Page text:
|Sustainable Energy News - No. 22 - Newsletter for International Network for Sustainable Energy - INFORSE Achieved UN Consultative Status - Climate Change - theme (INFORSE, 1998, 32 pages)|
By Alan Weisman, USA.
As a journalist who has covered environmental disasters from Chernobyl to Antarctica's ozone hole, the most hopeful sign I've seen that humans can live sanely and sustainably is a village in one of the most unlikely places:
Colombia, a country whose name makes most people think of either cocaine, coffee, or civil war. Yet as Paolo Lugari, the Colombian founder of the village of Gaviotas, told me: "They always put social experiments in the easiest, most fertile places. We wanted the hardest place. If we could do it there, we could do it anywhere."
The Vision & the Challenge
Almost three decades ago, Colombian Paolo Lugari, the brilliant son of a tropical geographer, flew across the Andes behind Bogota, and saw Colombia's huge, nearly empty, rain-soaked eastern tropical plain stretching all the way to Venezuela. The soils were so thin that only low-nutrient grasses grew. The rivers were full of piranhas and malaria- bearing mosquitoes. But someday, Lugari realized, barren savannas like these would be the only place to put growing populations. This was a perfect setting, he decided, for a research station to design the ideal civilization for the tropics.
In Bogota's universities, he challenged engineers and soil engineers to join him. "Can you build a micro-turbine to tap the energy of a slow tropical stream? "be asked. "Can we get any-thing useful to grow in those soils?" It was important, he believed, that Third World people find their own answers.
"All our development models have been created in countries with four seasons, with totally different conditions from tropical countries," he argued. "When we import solutions from northern countries, not only don't we solve our problems, but we import theirs."
My drive to Gaviotas from Bogota took 16 hours by jeep over a rotted, muddy track through nearly empty savanna. It was also dangerous no-man's-land, filled with guerrilla and paramilitary roadblocks.
Then, what resemble aluminium sunflowers began to dot the landscape. These were delicate windmills.
I came to a large pine forest, nearly 10,000 hectares, that should not have been growing from this infertile plain. Amid the trees was a cluster of low white buildings and colorful houses with dramatic, swooping roofs, all bearing solar collectors. Begun in 1971, Gaviotas was now a self-sufficient town of 200, financed by selling the alternative technology it has developed and by a clean, renewable forest industry that earned the United Nations' 1997 World Zero Emissions Award.
Their first problem was finding pure water. They invented hand pumps whose internal pistons were encased in plastic sleeves. By leaving the heavy piston stationary and lifting the light- weight sleeve instead, they found they could reach aquifers several times deeper than normal, and pumping was so easy they hooked them to children's seesaws. Next came ultra-light wind- mills light enough to tap soft tropical breezes, but strong enough to withstand tropical storms; solar water heaters that work in the rain; and soil-free hydroponic systems to raise crops. They also built an all-solar hospital that uses underground wind ducts and hollow roof construction for self-cooling, and a kitchen equipped with their most expensive invention: solar-powered pressure cookers. But much cheaper is their solar "kettle," which uses sunlight to sterilize water and a simple heat-exchanger to cool the purified water for immediate drinking. Gaviotas chose to not patent its inventions, so others could share them. Their tools have spread elsewhere in Latin America: Nearly 700 villages in Colombia alone now use their pumps.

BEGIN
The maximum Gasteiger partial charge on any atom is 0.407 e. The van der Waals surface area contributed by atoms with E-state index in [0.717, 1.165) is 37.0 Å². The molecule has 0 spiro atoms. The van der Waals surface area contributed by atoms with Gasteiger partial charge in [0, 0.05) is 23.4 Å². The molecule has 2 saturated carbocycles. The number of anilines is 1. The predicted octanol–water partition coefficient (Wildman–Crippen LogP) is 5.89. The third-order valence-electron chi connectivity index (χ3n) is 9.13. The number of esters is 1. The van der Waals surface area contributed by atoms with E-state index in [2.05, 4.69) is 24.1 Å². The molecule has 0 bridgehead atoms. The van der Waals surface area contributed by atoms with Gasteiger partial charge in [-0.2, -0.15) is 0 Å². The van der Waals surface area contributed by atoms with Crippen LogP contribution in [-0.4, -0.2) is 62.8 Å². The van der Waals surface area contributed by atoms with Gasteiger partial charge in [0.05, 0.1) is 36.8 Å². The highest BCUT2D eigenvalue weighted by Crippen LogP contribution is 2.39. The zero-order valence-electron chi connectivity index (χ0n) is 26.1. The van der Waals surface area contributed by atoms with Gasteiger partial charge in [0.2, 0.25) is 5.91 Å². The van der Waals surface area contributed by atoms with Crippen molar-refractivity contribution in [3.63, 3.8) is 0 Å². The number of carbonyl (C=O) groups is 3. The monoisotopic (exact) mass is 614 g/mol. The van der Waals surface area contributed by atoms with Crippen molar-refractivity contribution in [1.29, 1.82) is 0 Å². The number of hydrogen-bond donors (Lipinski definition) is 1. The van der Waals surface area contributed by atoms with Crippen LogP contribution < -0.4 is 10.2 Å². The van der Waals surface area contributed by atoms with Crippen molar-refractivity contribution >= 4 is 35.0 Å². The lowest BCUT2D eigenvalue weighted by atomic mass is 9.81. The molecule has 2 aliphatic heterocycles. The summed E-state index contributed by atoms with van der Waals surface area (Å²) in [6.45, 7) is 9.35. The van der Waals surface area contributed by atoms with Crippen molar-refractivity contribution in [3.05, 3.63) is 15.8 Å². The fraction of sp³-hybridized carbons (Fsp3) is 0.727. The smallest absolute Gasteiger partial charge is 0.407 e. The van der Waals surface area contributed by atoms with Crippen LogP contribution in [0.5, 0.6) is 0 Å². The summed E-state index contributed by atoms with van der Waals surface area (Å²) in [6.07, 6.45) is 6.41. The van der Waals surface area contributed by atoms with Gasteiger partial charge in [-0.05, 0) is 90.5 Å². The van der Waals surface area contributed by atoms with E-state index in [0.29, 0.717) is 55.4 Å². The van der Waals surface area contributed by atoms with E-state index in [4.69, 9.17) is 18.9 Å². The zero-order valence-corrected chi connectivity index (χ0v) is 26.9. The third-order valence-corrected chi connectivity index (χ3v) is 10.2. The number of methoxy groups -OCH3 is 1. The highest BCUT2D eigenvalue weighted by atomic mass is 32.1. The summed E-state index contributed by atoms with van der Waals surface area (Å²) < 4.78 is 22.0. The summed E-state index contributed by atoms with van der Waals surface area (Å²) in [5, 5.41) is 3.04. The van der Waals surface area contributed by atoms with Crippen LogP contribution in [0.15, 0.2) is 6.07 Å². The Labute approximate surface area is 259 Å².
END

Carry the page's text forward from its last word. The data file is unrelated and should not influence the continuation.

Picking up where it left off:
After years of trying, they finally found a plant that could survive Gaviotas' thin, highly acidic soils. Caribbean pines from Honduras grew rapidly, and the Gaviotans learned they could harvest renewable bark resin for profit without cutting down their spreading forest. This natural resin replaces petroleum-based sub- stances in paints, cosmetics, perfumes, and medicines. When distilled in Gaviotas' pollution-free factory, its byproduct is marketable turpentine - and the boiler's steam exhaust generates electricity.
Besides providing a sustainable living, the pines have fostered what biologists call a miracle: In the shelter of these fast-growing trees, a tropical forest not seen for thousands of years in these savannas has regenerated. The 250 native plant species they have identified in the forest inspired them to begin an ethno-botanical research lab in their all-solar hospital, collaborating with local Guahibo Indians. Many Guahibos and rural peasants live at Gaviotas, riding to work on Gaviotas-designed savanna bicycles.
Oasis of Imagination
In spite of Colombia's ongoing civil upheaval, drug wars, and ecological stresses, Gaviotas has evolved into a community of peace and sanity. It proves that even the leanest environments provide rich tools and resources if people choose to live sensibly. "The only deserts are deserts of the imagination, "says Paolo Lugari. "Gaviotas is an oasis of the imagination. Elsewhere they 're tearing down rainforests. We 're putting one back. If we can do it in Colombia, it can happen anywhere."
Alan Weisman is author of 'Gaviotas: A Village to Reinvent the
World', published in 1998 (see publication list).
Gaviotas: Centro Gaviotas, Paseo Bolivar #20-90, Bogota. Colombia
Ph: +57-1-286-2876. fax: -281-1803.
Alan Weisman: P.O. Box 1228 Sonoita, Arizona 85637. USA. Fax: 520-455-5389, e-mail: firstname.lastname@example.org.